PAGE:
Egyptian Steatite Scarab Dedicated to Amun-Ra

£ 275.00

A steatite Egyptian scarab with incised features such as the clypeus, prothorax and elytra marked by single lines. The reverse is decorated with various hieroglyphs, dedicating this particular scarab to the god Amun-Ra. Within its centre you can see the feather 𓆄 hieroglyph to the far right, with the draughtboard sign𓏠 and the water ripple𓈖sign beneath it. These signs combine and transliterate as ‘a-mn-n’. Underneath is a sun disk to represent the god Ra. There is a large, arching lotus flower encasing the left side of Amun’s name and a basket ‘neb’ sign to the bottom.

The amulet is pierced longitudinally for suspension, however this is filled with encrustation.


Date: Circa 1550-1070 BC
Period: New Kingdom Period
Provenance: Ex major S.M., London, Collection 1970-2010.
Condition: Very fine. Some encrustation to the suspension hole.


SKU: AH-1026 Category: Tags: , ,

The Egyptian god, Amun-Ra, was a highly important deity in the Egyptian pantheon. Originally, he was worshipped as two gods, the creator of the universe, Amun, and the sun-god, Ra. He gains national importance after the defeat of the Hyksos at Thebes in the 16th century and it is from this date we see a combination of the two gods. As his position grew, Amun-Ra’s worship was almost monotheistic in nature, with the other gods considered manifestations of him. So great was his influence that he was identified with the Greek god Zeus from the Ptolemaic period, to form Zeus Ammon. Alexander the Great claimed divine descent as the son of Amun. Scarabs such as this, asking for protection from a specific god were popular in the late New Kingdom Period and Third Intermediate Period.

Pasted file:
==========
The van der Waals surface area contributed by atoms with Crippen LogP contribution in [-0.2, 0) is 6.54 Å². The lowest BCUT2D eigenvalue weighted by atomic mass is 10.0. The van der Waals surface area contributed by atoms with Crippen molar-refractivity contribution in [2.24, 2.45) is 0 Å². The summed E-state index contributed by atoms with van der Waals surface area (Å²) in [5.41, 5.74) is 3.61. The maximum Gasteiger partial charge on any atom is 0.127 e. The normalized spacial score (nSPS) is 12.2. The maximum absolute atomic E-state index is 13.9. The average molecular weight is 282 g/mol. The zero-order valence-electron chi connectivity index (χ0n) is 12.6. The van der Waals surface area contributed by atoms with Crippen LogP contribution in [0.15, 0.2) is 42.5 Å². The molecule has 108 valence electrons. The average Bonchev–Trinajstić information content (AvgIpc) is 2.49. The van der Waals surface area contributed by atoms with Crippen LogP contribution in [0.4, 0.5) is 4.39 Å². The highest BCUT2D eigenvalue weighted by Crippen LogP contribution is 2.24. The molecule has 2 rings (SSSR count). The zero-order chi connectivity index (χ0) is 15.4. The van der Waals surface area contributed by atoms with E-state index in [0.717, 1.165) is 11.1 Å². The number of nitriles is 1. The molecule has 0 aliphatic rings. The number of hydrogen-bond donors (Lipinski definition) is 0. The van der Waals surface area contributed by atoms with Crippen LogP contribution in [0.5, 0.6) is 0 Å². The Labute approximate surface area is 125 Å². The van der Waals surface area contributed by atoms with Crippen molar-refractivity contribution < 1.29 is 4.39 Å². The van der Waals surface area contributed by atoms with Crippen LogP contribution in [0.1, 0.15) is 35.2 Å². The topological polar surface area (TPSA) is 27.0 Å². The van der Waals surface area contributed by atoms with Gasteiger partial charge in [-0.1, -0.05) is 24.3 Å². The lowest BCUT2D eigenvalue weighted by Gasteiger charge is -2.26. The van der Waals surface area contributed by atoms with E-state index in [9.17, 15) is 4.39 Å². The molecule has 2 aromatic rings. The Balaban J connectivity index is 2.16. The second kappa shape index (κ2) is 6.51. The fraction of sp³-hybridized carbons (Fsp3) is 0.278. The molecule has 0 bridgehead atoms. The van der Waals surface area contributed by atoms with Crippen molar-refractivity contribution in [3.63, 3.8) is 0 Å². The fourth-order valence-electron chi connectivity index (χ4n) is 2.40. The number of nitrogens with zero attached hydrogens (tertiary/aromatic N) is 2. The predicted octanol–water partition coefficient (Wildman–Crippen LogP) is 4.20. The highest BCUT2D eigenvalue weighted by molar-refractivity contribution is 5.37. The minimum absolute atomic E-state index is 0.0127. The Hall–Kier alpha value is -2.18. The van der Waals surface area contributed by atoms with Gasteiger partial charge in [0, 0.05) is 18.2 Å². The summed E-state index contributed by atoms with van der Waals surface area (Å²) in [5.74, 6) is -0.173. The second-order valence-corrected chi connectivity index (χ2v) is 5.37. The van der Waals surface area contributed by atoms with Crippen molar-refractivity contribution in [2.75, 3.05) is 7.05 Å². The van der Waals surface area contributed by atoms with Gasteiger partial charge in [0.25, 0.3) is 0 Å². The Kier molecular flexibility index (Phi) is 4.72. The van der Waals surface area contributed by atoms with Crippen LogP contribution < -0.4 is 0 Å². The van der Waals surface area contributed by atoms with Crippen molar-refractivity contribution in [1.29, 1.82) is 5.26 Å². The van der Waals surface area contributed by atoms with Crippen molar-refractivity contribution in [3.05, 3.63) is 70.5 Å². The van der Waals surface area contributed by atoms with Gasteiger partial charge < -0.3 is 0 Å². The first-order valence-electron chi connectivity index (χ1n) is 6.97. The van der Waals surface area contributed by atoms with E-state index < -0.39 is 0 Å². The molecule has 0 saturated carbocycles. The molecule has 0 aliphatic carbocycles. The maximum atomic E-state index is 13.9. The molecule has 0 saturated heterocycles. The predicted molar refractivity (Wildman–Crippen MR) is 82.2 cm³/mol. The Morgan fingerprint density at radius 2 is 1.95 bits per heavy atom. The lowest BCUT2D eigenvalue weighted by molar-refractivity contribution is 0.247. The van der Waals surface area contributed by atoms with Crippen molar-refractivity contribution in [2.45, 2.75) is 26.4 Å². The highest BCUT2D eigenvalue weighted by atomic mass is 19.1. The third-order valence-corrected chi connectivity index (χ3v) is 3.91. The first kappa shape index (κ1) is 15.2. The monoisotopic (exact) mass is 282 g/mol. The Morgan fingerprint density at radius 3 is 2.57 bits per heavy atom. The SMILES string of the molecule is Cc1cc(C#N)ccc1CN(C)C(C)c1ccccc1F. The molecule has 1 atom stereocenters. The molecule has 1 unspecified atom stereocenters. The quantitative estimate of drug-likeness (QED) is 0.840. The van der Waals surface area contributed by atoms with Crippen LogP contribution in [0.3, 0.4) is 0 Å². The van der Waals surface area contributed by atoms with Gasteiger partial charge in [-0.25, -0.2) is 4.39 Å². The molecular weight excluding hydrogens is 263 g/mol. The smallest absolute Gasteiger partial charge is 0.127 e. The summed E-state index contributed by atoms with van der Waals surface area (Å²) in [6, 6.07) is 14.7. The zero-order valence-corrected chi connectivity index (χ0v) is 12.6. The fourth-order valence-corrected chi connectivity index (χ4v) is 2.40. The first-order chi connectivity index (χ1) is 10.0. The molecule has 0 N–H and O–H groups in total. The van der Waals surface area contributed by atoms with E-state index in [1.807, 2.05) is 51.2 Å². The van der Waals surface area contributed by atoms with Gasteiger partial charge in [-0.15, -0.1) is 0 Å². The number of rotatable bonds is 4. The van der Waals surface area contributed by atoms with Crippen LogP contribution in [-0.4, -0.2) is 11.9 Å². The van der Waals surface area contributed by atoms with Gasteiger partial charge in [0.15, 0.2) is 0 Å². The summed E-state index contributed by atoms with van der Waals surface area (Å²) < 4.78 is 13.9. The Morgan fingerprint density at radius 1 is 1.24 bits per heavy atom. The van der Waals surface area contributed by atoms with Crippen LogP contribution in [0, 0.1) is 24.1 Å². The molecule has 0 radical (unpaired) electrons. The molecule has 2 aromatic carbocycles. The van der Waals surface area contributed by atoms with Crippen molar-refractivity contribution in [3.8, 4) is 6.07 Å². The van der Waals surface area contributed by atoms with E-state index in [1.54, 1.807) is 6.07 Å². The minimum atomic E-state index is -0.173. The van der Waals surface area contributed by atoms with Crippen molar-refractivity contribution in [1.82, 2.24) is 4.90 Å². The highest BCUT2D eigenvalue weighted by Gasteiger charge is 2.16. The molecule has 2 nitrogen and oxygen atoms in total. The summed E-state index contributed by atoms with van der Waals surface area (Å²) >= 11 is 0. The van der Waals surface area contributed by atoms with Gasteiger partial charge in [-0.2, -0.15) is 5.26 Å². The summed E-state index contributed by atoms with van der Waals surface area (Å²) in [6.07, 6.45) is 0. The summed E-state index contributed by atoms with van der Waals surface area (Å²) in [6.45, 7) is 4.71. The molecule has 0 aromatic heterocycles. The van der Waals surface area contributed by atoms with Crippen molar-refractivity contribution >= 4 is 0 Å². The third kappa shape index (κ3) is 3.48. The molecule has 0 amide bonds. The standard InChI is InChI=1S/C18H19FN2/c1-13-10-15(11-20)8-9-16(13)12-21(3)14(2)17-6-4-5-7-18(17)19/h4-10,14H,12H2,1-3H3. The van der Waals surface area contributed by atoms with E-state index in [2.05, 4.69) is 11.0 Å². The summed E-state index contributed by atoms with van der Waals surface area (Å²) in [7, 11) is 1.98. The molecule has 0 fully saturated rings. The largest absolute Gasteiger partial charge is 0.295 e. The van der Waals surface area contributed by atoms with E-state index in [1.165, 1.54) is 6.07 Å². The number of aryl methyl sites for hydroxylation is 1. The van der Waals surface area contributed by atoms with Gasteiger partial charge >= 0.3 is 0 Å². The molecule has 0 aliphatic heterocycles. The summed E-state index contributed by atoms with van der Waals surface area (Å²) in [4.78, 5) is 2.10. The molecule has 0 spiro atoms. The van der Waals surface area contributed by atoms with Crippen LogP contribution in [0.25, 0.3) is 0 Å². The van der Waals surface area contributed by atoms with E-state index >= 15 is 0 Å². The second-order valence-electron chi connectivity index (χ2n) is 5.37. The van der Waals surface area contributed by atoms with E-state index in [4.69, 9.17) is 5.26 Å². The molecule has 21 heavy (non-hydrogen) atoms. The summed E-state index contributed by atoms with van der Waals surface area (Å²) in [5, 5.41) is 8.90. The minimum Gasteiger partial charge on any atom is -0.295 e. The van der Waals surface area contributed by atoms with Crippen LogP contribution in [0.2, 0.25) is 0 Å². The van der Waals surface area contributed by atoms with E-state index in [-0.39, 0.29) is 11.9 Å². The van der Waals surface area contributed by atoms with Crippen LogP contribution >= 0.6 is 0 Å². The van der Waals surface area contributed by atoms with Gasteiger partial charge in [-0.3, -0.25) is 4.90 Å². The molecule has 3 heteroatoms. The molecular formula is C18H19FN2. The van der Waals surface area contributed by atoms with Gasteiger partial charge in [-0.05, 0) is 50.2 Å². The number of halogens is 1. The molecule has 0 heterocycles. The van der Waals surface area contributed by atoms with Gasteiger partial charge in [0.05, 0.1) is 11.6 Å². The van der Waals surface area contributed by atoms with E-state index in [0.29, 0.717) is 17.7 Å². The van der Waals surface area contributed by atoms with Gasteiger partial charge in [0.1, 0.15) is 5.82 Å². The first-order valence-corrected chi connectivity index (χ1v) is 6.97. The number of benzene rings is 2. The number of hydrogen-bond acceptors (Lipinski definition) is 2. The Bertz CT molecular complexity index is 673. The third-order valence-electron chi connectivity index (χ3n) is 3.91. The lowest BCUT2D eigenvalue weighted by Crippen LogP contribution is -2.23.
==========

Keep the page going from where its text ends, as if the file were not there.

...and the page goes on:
To find out more about Ancient Egyptian amulets please see our relevant blog post: Egyptian Amulets and their Meanings.

Weight 1.52 g
Dimensions L 1.4 cm

Egyptian Mythology




Reference: For similar: The British Museum, London, item EA3573